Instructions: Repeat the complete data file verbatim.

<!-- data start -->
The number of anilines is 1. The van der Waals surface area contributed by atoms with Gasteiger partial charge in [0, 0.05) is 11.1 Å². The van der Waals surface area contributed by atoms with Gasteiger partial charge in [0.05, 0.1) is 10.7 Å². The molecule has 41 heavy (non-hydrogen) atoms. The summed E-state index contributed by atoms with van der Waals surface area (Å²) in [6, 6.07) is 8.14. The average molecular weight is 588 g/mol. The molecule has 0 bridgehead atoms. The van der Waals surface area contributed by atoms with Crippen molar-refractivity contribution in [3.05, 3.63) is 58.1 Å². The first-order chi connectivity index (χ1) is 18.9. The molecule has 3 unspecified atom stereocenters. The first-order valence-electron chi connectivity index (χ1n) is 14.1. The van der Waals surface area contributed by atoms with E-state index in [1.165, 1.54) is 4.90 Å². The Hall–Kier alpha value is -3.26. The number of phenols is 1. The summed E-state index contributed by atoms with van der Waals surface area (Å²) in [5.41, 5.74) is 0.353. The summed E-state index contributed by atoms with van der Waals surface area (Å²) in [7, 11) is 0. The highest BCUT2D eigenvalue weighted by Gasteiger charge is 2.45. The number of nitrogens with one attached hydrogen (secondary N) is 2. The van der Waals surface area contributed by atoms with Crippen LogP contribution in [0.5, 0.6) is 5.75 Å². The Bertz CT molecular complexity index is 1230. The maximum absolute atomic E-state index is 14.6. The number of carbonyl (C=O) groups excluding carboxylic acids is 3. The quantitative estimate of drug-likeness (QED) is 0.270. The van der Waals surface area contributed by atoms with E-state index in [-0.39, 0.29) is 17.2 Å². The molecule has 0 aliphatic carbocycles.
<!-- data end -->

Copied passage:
The number of anilines is 1. The van der Waals surface area contributed by atoms with Gasteiger partial charge in [0, 0.05) is 11.1 Å². The van der Waals surface area contributed by atoms with Gasteiger partial charge in [0.05, 0.1) is 10.7 Å². The molecule has 41 heavy (non-hydrogen) atoms. The summed E-state index contributed by atoms with van der Waals surface area (Å²) in [6, 6.07) is 8.14. The average molecular weight is 588 g/mol. The molecule has 0 bridgehead atoms. The van der Waals surface area contributed by atoms with Crippen molar-refractivity contribution in [3.05, 3.63) is 58.1 Å². The first-order chi connectivity index (χ1) is 18.9. The molecule has 3 unspecified atom stereocenters. The first-order valence-electron chi connectivity index (χ1n) is 14.1. The van der Waals surface area contributed by atoms with E-state index in [1.165, 1.54) is 4.90 Å². The Hall–Kier alpha value is -3.26. The number of phenols is 1. The summed E-state index contributed by atoms with van der Waals surface area (Å²) in [5.41, 5.74) is 0.353. The summed E-state index contributed by atoms with van der Waals surface area (Å²) in [7, 11) is 0. The highest BCUT2D eigenvalue weighted by Gasteiger charge is 2.45. The number of nitrogens with one attached hydrogen (secondary N) is 2. The van der Waals surface area contributed by atoms with Crippen LogP contribution in [0.5, 0.6) is 5.75 Å². The Bertz CT molecular complexity index is 1230. The maximum absolute atomic E-state index is 14.6. The number of carbonyl (C=O) groups excluding carboxylic acids is 3. The quantitative estimate of drug-likeness (QED) is 0.270. The van der Waals surface area contributed by atoms with E-state index in [-0.39, 0.29) is 17.2 Å². The molecule has 0 aliphatic carbocycles.